Racial‒Ethnic Disparities of Buprenorphine and Vivitrol Receipt in Medicaid
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Racial‒Ethnic Disparities of Buprenorphine and Vivitrol Receipt in Medicaid



Public Access Version Available on: November 01, 2023, 12:00 AM
Please check back on the date listed above.
  • English

  • Details:

    • Alternative Title:
      Am J Prev Med
    • Description:
      Introduction:

      Expanding access to medications for opioid use disorder is a cornerstone to addressing the opioid overdose epidemic. However, recent research suggests that the distribution of medications for opioid use disorder has been inequitable. This study analyzes the racial‒ethnic disparities in the receipt of medications for opioid use disorder among Medicaid patients diagnosed with opioid use disorder.

      Methods:

      Medicaid claims data from the Transformed Medicaid Statistical Information System for the years 2017−2019 were used for the analysis. Logistic regression models estimated the odds of receiving buprenorphine and Vivitrol within 180 days after initial opioid use disorder diagnosis on the basis of race‒ethnicity. Analysis was conducted in 2022.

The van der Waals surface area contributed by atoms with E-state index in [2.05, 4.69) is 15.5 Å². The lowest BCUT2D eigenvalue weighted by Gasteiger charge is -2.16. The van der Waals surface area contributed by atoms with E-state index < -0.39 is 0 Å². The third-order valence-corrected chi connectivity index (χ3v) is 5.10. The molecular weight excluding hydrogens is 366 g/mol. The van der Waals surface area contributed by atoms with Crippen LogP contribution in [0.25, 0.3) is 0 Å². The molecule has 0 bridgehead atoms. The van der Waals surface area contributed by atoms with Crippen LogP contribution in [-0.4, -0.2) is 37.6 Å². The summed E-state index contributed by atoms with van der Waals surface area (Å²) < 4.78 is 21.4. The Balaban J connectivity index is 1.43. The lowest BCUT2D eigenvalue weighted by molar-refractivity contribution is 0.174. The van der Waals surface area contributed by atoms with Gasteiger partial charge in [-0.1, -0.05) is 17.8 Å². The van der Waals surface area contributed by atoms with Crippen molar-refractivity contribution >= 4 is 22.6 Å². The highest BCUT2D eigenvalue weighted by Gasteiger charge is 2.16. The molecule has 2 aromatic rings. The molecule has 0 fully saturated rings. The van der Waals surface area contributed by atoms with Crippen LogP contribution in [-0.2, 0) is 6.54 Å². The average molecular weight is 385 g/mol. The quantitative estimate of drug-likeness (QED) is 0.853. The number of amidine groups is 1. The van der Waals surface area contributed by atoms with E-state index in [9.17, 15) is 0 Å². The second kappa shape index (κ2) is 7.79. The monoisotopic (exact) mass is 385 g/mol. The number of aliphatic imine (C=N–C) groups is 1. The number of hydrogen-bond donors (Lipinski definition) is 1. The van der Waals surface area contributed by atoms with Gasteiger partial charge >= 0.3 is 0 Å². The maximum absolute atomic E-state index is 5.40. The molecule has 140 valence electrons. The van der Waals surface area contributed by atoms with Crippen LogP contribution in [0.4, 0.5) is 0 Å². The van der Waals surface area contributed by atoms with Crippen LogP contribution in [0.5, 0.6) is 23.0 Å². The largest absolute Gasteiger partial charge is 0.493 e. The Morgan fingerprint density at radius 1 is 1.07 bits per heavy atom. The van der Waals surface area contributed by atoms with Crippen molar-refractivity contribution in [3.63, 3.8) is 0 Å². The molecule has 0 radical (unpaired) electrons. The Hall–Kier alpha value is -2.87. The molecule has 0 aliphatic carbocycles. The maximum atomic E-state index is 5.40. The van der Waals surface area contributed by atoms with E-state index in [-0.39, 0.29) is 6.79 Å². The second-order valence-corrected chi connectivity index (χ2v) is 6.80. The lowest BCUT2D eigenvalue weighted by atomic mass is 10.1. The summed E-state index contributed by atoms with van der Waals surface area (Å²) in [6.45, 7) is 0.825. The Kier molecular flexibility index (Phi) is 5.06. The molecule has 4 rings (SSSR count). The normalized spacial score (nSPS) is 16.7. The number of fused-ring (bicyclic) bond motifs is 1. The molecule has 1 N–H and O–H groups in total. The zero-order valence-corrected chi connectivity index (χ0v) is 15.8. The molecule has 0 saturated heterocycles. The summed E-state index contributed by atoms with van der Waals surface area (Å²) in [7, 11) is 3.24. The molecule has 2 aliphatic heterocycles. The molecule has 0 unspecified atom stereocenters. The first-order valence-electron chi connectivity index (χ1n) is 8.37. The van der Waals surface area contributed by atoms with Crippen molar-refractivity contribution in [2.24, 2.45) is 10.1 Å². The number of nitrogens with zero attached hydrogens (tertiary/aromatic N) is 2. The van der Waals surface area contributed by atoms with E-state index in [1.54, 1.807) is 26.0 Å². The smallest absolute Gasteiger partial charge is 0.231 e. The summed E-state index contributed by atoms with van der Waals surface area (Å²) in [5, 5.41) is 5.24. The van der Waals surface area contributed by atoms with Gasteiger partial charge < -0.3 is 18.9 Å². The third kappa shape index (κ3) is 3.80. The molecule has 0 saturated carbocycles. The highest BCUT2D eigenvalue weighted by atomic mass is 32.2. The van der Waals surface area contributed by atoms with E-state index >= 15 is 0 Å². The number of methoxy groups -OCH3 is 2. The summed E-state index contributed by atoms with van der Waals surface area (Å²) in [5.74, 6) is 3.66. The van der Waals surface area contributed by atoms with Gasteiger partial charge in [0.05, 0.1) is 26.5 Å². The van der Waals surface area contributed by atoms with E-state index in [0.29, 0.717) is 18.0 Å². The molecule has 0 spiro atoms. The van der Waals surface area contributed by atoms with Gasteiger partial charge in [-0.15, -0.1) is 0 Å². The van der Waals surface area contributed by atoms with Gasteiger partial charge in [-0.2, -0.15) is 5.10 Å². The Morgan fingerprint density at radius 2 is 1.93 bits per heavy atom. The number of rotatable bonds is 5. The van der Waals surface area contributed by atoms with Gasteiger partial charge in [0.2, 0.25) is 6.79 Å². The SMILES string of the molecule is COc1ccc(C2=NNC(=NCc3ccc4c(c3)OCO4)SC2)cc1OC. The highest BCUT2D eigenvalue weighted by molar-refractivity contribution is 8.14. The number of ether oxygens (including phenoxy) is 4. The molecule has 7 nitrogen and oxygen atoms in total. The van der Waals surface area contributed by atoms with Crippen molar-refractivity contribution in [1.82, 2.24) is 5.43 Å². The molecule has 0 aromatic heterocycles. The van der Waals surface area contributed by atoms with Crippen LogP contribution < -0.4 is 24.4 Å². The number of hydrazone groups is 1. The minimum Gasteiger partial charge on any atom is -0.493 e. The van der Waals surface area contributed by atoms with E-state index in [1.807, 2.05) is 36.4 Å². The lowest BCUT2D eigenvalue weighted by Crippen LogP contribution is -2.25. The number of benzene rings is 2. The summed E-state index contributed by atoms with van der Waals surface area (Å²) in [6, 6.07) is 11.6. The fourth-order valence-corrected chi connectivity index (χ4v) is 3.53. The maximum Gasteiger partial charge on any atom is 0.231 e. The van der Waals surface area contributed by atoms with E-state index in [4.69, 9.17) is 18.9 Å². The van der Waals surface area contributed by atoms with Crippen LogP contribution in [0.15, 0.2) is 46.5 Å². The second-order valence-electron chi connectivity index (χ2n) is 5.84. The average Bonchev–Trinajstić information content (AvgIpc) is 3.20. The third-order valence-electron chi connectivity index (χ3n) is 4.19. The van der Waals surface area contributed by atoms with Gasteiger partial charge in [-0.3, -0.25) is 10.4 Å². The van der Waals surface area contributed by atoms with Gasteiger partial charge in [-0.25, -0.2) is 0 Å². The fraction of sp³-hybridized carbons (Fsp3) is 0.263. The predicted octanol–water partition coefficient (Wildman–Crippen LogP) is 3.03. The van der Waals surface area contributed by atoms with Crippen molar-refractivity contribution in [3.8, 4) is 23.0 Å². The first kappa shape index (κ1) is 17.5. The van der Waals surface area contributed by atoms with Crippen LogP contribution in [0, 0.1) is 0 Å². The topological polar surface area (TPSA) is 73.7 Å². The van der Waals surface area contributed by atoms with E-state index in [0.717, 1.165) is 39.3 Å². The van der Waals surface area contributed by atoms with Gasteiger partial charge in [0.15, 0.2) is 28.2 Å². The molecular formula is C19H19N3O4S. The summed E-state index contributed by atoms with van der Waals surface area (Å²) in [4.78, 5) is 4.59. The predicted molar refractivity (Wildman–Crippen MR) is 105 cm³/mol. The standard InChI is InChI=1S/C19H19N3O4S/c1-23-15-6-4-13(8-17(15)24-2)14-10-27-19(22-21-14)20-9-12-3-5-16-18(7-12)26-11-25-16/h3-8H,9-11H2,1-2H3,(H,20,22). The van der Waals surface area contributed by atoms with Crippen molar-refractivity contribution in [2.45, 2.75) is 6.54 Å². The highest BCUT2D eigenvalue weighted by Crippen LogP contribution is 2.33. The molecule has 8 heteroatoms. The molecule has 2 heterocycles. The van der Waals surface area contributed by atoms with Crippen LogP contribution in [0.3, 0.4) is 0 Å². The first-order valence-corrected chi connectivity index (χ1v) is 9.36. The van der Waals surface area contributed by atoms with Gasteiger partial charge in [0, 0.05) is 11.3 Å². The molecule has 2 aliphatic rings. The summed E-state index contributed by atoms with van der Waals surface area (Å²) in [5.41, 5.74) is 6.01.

Results:

      Non-Hispanic Black people, non-Hispanic American Indian or Alaskan Native/Asian/Hawaiian/Pacific Islander people, and Hispanic people had 42%, 12%, and 22% lower odds of buprenorphine receipt and 47%, 12%, and 20% lower odds of Vivitrol receipt, respectively, than non-Hispanic White people, controlling for clinical and demographic patient variables.

      Conclusions:

      This study suggests that there are racial‒ethnic disparities in the receipt of buprenorphine and Vivitrol among Medicaid patients diagnosed with opioid use disorder after adjusting for demographic, geographic, and clinical characteristics. The potential strategies to address these disparities include expanding the workforce of providers who can prescribe medications for opioid use disorder in low-income communities and communities of color and allocating resources to address the stigma in medications for opioid use disorder treatment.

    • Pubmed ID:
      35803789
    • Pubmed Central ID:
      PMC9588682
    • Document Type:
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